Jen Mellace: A Lesson in Trust

There are three of us ladies at the farm that share a weekly lesson. And while a quarter of the time is spent giggling at our horses’ silly antics, the rest of the lesson is spent learning some wonderful exercises from our trainer. Exercises that help supple our big horses and help keep us riders thinking. It’s 60-minutes that I truly look forward to each week.

But during our last lesson, our instructor set-up a jumping exercise that had me thinking, I wish I had stayed home this week. Viewing it from where I sat—atop my big, sometimes not-so-handy, draft-cross—it looked awfully intimidating. It wasn’t that the jumps were big. It was just … tricky.

The grid went something like this: Canter in to a bounce, to a one stride, to a bounce. The thing is, the last jump was set on an angle (one to the left and one to the right), which required a slight (predetermined) left or right turn as we came over the second to last jump. It was, in fact, quite tricky.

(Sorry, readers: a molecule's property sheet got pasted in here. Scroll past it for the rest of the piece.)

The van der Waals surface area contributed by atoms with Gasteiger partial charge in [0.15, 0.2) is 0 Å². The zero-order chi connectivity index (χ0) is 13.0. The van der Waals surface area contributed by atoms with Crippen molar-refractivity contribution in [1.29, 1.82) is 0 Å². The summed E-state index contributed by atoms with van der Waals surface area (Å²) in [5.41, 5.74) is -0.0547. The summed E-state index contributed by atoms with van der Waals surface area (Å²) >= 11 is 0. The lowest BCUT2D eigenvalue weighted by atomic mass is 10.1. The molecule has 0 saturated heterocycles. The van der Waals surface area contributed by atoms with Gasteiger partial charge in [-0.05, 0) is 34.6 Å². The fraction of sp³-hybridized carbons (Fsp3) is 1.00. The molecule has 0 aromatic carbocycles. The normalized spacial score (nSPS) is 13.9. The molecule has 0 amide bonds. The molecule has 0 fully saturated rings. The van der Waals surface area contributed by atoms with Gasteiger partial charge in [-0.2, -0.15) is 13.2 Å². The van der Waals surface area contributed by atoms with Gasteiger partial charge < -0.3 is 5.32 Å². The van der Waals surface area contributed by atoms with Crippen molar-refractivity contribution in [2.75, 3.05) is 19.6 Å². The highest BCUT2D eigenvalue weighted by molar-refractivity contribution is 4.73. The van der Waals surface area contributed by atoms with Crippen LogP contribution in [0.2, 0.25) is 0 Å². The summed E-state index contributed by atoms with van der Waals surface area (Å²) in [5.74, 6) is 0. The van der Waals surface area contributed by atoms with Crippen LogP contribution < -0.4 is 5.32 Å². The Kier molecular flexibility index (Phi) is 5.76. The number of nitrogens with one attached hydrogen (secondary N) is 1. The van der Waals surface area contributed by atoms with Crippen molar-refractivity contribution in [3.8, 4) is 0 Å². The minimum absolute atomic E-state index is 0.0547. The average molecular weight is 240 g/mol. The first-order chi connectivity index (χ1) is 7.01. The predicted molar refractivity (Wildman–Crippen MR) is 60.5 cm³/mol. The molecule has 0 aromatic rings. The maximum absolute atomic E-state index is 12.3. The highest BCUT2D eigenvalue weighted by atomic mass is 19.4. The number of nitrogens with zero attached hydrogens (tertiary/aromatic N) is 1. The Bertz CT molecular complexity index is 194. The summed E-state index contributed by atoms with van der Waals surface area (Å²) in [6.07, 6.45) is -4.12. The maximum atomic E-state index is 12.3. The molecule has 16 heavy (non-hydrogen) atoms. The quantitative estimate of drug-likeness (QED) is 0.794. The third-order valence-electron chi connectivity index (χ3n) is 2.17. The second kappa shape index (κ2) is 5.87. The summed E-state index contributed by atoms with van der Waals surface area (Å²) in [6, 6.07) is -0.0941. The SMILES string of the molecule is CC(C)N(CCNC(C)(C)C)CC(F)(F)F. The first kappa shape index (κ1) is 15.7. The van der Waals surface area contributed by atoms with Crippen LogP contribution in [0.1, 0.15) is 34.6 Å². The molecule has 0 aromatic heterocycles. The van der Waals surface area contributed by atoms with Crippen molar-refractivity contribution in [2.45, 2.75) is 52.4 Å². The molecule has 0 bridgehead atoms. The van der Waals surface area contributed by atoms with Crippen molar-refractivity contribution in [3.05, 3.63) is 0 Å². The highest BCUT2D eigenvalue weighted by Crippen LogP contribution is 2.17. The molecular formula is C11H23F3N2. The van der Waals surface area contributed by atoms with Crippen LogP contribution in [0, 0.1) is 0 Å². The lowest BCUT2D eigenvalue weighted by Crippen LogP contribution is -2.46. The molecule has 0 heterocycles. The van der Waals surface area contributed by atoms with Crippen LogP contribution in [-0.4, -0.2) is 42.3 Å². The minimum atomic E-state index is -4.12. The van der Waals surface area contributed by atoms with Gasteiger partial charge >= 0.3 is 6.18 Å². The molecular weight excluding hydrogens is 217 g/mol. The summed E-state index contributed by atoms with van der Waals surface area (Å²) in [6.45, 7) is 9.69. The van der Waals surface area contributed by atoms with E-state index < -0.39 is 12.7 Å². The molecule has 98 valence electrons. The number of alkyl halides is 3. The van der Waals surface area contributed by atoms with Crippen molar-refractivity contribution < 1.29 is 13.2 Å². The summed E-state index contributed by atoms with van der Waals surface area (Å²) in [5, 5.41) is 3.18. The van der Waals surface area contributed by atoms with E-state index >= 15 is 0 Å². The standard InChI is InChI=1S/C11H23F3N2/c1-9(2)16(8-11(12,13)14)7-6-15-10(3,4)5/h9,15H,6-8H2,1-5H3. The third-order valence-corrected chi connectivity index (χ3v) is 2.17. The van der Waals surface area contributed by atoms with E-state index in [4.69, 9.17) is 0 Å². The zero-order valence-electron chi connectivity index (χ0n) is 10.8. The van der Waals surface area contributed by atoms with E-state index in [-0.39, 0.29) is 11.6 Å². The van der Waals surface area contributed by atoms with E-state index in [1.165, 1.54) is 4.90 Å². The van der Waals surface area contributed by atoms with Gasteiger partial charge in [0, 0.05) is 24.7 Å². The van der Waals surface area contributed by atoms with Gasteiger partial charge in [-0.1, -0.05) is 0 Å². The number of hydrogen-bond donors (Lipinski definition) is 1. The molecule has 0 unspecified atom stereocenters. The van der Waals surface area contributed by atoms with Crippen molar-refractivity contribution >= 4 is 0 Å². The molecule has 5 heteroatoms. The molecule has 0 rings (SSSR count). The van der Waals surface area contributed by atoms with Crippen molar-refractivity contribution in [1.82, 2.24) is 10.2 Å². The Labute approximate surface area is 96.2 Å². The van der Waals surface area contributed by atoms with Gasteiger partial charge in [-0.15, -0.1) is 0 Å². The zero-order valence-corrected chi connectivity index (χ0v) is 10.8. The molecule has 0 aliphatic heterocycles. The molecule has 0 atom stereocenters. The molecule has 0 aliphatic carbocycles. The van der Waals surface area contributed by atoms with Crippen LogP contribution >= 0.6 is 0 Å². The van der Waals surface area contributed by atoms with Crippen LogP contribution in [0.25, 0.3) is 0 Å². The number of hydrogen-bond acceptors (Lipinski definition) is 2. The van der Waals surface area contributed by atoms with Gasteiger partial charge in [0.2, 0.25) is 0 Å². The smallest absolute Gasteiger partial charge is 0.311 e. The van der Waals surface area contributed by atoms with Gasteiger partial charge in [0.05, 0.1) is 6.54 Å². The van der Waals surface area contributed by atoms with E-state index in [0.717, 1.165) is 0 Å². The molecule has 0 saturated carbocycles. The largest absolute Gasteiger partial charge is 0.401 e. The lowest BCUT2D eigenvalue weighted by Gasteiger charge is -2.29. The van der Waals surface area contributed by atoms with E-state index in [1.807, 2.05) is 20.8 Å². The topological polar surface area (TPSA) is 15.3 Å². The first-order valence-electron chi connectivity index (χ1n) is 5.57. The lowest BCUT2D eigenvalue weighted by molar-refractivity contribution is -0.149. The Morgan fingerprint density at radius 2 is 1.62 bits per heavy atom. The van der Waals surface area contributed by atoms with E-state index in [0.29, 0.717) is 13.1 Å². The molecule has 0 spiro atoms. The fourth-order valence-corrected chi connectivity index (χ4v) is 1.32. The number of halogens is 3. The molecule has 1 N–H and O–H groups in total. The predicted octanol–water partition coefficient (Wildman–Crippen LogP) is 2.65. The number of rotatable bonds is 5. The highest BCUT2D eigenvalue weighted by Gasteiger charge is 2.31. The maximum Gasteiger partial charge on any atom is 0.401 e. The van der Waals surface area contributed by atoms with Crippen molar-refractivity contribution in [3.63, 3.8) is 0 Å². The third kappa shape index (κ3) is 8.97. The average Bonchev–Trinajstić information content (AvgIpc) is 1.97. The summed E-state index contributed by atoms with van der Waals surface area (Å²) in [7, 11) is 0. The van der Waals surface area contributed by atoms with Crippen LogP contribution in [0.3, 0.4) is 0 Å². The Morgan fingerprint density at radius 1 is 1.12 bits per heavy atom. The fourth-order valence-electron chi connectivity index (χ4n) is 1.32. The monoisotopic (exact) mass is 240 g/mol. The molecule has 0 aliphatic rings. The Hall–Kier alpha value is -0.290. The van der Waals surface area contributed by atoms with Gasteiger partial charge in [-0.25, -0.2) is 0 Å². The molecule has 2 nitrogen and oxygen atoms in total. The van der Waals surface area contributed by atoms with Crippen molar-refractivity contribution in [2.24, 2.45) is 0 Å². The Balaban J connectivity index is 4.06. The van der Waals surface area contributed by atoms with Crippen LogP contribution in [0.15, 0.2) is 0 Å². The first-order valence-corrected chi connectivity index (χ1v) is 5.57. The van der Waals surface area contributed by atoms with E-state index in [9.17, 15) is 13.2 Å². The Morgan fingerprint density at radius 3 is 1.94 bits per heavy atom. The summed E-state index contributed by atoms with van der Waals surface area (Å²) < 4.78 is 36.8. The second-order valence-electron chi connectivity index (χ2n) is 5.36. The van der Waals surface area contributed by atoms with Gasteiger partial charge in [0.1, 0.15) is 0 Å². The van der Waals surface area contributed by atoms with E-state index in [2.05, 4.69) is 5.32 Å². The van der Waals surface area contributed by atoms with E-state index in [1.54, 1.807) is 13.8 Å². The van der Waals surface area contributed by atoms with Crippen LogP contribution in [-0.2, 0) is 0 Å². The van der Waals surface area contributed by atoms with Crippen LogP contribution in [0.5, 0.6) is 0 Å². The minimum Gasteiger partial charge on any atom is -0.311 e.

But here’s the thing … all the non-jumping exercises my trainer had me working on in previous weeks had prepped me for this. And more importantly, she had faith that I could ride through it. And, of course, she was right. Although I missed it the first time—opting to go straight instead of attempting a not so pretty turn over the right jump—we got it right the next couple tries. And better yet, our last go was absolutely brilliant. It rode perfectly, and I couldn’t have been prouder of my boy.

As I look back, I realize that this wasn’t only a riding lesson, but a lesson in trust. Trusting that my trainer wasn’t going to ask me to do something I couldn’t do, and trusting in Woodrow and myself. So as we head into another week and another lesson, I will do my best not to doubt, and instead trust that I’m right where I need to be.

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